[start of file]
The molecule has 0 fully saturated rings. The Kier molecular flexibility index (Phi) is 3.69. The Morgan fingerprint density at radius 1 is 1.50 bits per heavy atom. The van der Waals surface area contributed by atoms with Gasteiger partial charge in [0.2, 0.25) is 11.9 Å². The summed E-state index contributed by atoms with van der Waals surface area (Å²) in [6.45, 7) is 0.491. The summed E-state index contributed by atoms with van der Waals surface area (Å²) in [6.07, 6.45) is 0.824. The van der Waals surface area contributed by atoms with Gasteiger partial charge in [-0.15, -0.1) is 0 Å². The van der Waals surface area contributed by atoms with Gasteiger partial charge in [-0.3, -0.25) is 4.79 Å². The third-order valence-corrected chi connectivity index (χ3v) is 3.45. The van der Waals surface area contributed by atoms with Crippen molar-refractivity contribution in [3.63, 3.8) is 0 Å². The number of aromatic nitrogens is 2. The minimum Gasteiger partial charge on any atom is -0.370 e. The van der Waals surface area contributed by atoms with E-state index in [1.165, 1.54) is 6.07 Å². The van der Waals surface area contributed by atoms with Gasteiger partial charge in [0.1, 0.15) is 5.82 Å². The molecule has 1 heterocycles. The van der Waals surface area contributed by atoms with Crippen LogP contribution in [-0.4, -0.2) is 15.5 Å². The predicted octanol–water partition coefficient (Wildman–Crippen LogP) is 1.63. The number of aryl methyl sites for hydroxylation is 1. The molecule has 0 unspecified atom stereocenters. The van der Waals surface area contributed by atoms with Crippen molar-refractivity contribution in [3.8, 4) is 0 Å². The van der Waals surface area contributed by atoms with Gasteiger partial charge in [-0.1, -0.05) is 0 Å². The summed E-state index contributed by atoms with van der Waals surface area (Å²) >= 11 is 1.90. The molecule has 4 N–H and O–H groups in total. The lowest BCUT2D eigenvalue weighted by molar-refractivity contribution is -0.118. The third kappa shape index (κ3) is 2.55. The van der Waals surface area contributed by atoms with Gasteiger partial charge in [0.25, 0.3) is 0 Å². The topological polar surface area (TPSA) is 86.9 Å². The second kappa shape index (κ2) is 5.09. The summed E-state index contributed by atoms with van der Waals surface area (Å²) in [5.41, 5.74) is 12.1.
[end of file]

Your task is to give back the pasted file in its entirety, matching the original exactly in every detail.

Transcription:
The molecule has 0 fully saturated rings. The Kier molecular flexibility index (Phi) is 3.69. The Morgan fingerprint density at radius 1 is 1.50 bits per heavy atom. The van der Waals surface area contributed by atoms with Gasteiger partial charge in [0.2, 0.25) is 11.9 Å². The summed E-state index contributed by atoms with van der Waals surface area (Å²) in [6.45, 7) is 0.491. The summed E-state index contributed by atoms with van der Waals surface area (Å²) in [6.07, 6.45) is 0.824. The van der Waals surface area contributed by atoms with Gasteiger partial charge in [-0.15, -0.1) is 0 Å². The van der Waals surface area contributed by atoms with Gasteiger partial charge in [-0.3, -0.25) is 4.79 Å². The third-order valence-corrected chi connectivity index (χ3v) is 3.45. The van der Waals surface area contributed by atoms with Crippen molar-refractivity contribution in [3.63, 3.8) is 0 Å². The number of aromatic nitrogens is 2. The minimum Gasteiger partial charge on any atom is -0.370 e. The van der Waals surface area contributed by atoms with E-state index in [1.165, 1.54) is 6.07 Å². The van der Waals surface area contributed by atoms with Gasteiger partial charge in [0.1, 0.15) is 5.82 Å². The molecule has 1 heterocycles. The van der Waals surface area contributed by atoms with Crippen LogP contribution in [-0.4, -0.2) is 15.5 Å². The predicted octanol–water partition coefficient (Wildman–Crippen LogP) is 1.63. The number of aryl methyl sites for hydroxylation is 1. The molecule has 0 unspecified atom stereocenters. The van der Waals surface area contributed by atoms with Crippen molar-refractivity contribution in [3.8, 4) is 0 Å². The van der Waals surface area contributed by atoms with Gasteiger partial charge in [-0.1, -0.05) is 0 Å². The summed E-state index contributed by atoms with van der Waals surface area (Å²) >= 11 is 1.90. The molecule has 4 N–H and O–H groups in total. The lowest BCUT2D eigenvalue weighted by molar-refractivity contribution is -0.118. The third kappa shape index (κ3) is 2.55. The van der Waals surface area contributed by atoms with Gasteiger partial charge in [0.25, 0.3) is 0 Å². The topological polar surface area (TPSA) is 86.9 Å². The second kappa shape index (κ2) is 5.09. The summed E-state index contributed by atoms with van der Waals surface area (Å²) in [5.41, 5.74) is 12.1.